Last Updated on May 5, 2015, by eNotes Editorial. Word Count: 642
*Grub Street. Minor district of London near the northwest edge of the old walled city in the vicinity of Moorfields. Daniel Defoe, who was a master of popular writing at the time, lived nearby, and the region became the symbol for the new commercial writing that supported writers...
(The entire section contains 899 words.)
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*Grub Street. Minor district of London near the northwest edge of the old walled city in the vicinity of Moorfields. Daniel Defoe, who was a master of popular writing at the time, lived nearby, and the region became the symbol for the new commercial writing that supported writers who did not have noble patrons. Swift satirizes these writers as Grubaean Sages. Since Covent Garden, as well as the merchant centers of the city, are close by in greater London, these hack writers of Grub Street can also be attacked as prostitutes of literature, associated with the brothels in Covent Garden and as superficially commercial in their work in other ways as well. Although Swift himself created some brilliant hack writing which was very popular, he took great pride in the support he enjoyed from his noble patron Sir William Temple.
*Gresham College. Educational institution located in the grand London mansion of Sir Thomas Gresham, who bequeathed the house to the city; a group of practical “Greshamists” started the scientific group that became the Royal Society of London. Partly because of its location in Gresham House and hence its commercial associations with Moorfields and with the city, the new science of the Royal Society comes under attack by Swift for its airy superficiality and its beating of the tub of self-promotion.
*Bethlehem Hospital (Bedlam)
*Bethlehem Hospital (Bedlam). Government lunatic asylum at Moorfields. Continuing his case for guilt by association of location deep in the center of greater London, Swift can attack both the hack writers and the new scientists as insane Bedlamites. Throughout most of the eighteenth century the public could pay admission to watch the institution’s inmates.
*Royal Library. Library in St. James Palace in London’s West End in which the battle of the books, the appended narrative to the main tale, is fought. Not a great deal of elegance is achieved, however, by moving the action farther out, although Swift does articulate the ancient and modern theme most clearly in this shorter and simpler narrative. Nevertheless, the combatants are insects, so the satiric attacks on small grubbiness in writing continues despite the royal location.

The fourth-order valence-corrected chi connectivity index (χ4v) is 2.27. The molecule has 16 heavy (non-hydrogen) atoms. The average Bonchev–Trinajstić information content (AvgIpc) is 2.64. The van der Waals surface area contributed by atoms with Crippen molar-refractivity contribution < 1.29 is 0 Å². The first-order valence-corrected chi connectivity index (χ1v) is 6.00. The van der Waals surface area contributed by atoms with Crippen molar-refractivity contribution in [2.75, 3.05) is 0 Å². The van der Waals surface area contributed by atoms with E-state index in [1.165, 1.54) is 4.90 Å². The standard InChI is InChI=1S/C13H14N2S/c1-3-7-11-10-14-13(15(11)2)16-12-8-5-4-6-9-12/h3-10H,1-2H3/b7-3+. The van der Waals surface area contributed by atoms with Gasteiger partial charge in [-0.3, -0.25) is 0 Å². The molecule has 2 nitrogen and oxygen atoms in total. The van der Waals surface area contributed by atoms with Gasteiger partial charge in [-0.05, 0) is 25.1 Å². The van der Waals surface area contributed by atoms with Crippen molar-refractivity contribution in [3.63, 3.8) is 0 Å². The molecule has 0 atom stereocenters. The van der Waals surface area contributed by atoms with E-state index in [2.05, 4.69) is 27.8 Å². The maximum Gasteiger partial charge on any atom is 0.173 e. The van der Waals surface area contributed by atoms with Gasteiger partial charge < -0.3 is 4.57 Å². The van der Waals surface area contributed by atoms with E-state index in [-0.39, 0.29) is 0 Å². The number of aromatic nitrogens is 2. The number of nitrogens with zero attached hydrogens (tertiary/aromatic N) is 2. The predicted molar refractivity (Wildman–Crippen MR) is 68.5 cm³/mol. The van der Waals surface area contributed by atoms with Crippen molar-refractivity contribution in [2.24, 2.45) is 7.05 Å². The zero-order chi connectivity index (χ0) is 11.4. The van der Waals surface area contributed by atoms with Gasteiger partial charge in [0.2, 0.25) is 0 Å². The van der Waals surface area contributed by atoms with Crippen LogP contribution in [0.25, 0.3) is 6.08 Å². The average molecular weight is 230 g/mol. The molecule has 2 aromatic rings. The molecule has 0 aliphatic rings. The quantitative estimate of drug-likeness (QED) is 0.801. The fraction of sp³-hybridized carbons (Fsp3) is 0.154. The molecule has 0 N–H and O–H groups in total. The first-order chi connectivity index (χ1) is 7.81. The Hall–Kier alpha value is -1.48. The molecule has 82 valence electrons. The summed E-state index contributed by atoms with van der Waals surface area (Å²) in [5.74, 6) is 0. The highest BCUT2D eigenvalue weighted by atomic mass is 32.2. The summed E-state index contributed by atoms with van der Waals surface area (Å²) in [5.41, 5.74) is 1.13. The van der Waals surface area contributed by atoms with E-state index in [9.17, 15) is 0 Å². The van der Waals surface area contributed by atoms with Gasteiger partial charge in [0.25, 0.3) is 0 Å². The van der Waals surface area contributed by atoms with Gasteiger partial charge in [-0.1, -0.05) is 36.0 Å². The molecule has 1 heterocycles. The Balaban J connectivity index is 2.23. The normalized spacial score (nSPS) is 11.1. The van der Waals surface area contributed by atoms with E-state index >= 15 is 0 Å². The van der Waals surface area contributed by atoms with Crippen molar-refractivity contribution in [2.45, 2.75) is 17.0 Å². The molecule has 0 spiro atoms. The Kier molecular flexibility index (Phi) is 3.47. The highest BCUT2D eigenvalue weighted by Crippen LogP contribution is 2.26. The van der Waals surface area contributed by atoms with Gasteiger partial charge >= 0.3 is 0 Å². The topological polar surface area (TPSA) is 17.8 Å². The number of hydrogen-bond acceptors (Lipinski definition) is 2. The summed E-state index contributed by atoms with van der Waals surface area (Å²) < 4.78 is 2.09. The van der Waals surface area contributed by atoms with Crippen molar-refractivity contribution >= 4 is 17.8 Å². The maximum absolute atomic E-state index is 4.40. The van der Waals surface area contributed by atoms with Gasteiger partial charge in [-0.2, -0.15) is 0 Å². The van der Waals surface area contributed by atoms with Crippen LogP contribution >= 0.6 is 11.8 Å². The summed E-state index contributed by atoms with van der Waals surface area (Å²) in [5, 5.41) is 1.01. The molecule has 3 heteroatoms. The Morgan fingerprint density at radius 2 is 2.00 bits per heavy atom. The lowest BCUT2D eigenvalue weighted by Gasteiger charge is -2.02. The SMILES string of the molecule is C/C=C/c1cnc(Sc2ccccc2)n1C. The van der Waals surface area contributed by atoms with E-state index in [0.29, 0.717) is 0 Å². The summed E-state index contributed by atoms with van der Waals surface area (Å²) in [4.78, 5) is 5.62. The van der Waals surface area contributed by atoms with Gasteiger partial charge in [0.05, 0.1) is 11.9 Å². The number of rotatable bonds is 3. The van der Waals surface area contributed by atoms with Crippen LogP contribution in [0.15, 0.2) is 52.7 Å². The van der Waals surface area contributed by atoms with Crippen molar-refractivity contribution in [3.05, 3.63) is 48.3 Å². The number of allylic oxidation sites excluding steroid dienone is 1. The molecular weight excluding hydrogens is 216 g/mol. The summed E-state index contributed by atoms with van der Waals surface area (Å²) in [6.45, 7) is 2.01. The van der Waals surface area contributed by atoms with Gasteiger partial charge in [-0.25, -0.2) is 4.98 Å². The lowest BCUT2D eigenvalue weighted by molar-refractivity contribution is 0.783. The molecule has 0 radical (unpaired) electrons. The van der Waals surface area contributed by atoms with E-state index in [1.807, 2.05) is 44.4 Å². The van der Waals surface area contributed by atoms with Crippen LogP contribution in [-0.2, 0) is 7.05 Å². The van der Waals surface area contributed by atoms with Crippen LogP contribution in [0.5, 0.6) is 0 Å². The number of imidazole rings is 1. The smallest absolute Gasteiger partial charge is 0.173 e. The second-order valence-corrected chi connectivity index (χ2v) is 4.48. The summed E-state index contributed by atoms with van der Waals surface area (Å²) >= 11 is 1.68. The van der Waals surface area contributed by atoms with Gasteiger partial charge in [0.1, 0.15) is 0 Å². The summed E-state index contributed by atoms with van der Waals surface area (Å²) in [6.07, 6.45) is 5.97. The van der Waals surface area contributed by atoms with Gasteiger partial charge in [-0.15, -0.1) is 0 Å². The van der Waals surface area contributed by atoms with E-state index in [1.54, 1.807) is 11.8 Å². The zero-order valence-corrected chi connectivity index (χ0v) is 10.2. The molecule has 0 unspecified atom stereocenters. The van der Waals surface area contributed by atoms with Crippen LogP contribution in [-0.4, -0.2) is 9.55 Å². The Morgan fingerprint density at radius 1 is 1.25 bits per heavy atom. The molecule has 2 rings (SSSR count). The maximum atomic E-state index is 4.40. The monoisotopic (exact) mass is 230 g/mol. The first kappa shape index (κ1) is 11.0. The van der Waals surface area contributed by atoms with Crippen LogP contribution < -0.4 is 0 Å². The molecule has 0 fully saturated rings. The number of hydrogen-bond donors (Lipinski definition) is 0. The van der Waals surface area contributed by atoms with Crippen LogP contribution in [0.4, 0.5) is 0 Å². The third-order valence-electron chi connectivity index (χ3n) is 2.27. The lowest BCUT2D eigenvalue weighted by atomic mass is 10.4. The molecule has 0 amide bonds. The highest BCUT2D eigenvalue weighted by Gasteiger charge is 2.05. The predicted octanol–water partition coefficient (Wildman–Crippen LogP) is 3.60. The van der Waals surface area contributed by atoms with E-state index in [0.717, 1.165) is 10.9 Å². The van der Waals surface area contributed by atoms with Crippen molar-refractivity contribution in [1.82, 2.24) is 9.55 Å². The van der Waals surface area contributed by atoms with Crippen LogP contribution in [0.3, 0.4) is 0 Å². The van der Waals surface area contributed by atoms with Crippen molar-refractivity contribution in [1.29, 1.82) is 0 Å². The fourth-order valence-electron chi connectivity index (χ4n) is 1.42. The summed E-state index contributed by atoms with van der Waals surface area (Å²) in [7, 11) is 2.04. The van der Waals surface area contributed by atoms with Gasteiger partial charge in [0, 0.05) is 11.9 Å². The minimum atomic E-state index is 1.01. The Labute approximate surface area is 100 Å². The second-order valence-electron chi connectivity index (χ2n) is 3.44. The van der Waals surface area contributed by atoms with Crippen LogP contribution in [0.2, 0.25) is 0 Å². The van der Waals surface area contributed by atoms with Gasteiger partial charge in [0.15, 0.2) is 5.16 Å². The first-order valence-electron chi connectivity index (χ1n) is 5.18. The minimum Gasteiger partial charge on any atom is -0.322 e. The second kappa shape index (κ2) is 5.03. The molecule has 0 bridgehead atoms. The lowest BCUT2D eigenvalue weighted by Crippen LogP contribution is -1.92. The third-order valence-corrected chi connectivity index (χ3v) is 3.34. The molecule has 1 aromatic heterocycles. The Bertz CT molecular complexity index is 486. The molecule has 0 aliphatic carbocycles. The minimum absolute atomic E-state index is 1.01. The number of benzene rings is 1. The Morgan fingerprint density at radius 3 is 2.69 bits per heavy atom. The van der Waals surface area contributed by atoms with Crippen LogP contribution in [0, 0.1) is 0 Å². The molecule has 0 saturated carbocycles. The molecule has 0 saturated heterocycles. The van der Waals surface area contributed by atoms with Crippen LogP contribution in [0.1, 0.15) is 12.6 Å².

*Moor Park. Elegant country estate of Swift’s patron Sir William Temple. Swift lived on the estate for a time in the last decade of Temple’s life, and he conceived this text as he followed the heated debate over ancient as opposed to modern writing in which Temple played a role as essayist and translator. The universities were the real seat of the debate, and so Swift’s move to satirize and to trivialize the debate is effectively done by locating it close to commercial London. The ideal of Moor Park and of genuine intellectual thinking serves as the measure of the satiric attacks on superficial modernity.
*Leyden (LI-dehn). City in the Netherlands where Swift’s attack takes aim at the superficiality of religious enthusiasm, especially that expressed by the sects of Protestant fanatics that were not Anglican. He includes Martin Luther in this group, but his prime whipping boy is an Anabaptist named Jan Buckholdt. He was a tailor and known as “Jack of Leyden” during the religious debates that had become particularly bloody battles by Swift’s time. The text makes wonderful use of images of superficial coats sewn by such an enthusiastic tailor that the enemies of Swift suffer from the various characterizations of being airbags, insects, and prostitutes of ideas but also from being located in the grubby low countries of Europe, which were so similar to the commercially tainted centers of London. The many digressions in Swift’s text and, perhaps, some of its airiness make locations difficult to pin down. However, that may be a key point of the satire; the ancients possessed a more solid sense of place.
Last Updated on May 5, 2015, by eNotes Editorial. Word Count: 257
Clark, John R. Form and Frenzy in Swift’s “Tale of a Tub.” Ithaca, N.Y.: Cornell University Press, 1970. Focuses on the artistry of Swift’s satire, exploring A Tale of a Tub as “a work of mimetic art.” Argues that Swift carries out his satiric intent with great originality while staying within the tradition.
Harth, Phillip. Swift and Anglican Rationalism. The Religious Background of “A Tale of a Tub.” Chicago: University of Chicago Press, 1961. Rejects arguments that A Tale of a Tub has a unity that fuses the two objects of its satire, religion and learning, in one coherent whole. Learned investigation of the religious background.
Paulson, Ronald. Theme and Structure in Swift’s “Tale of a Tub.” New Haven, Conn.: Yale University Press, 1960. Emphasizes the moral import of A Tale of a Tub, stressing Swift’s penetrating insight into the nature of evil; pleads a case for Swift as an artist who gave A Tale of a Tub a “unified structure.”
Smith, Frederik N. Language and Reality in Swift’s “A Tale of a Tub.” Columbus: Ohio State University Press, 1979. Finds in A Tale of a Tub two styles of language that coincide with two ways of knowing the world. Swift rejects the “intellectualized” approach in favor of the “experience-oriented.”
Swift, Jonathan. A Tale of a Tub and Other Works. Edited with an introduction by Argus Rossand and David Woolley. New York: Oxford University Press, 1986. Excellent, easily available paperback edition with illuminating introduction. Bibliography, chronology of A Tale of a Tub, notes, glossary, and appendices.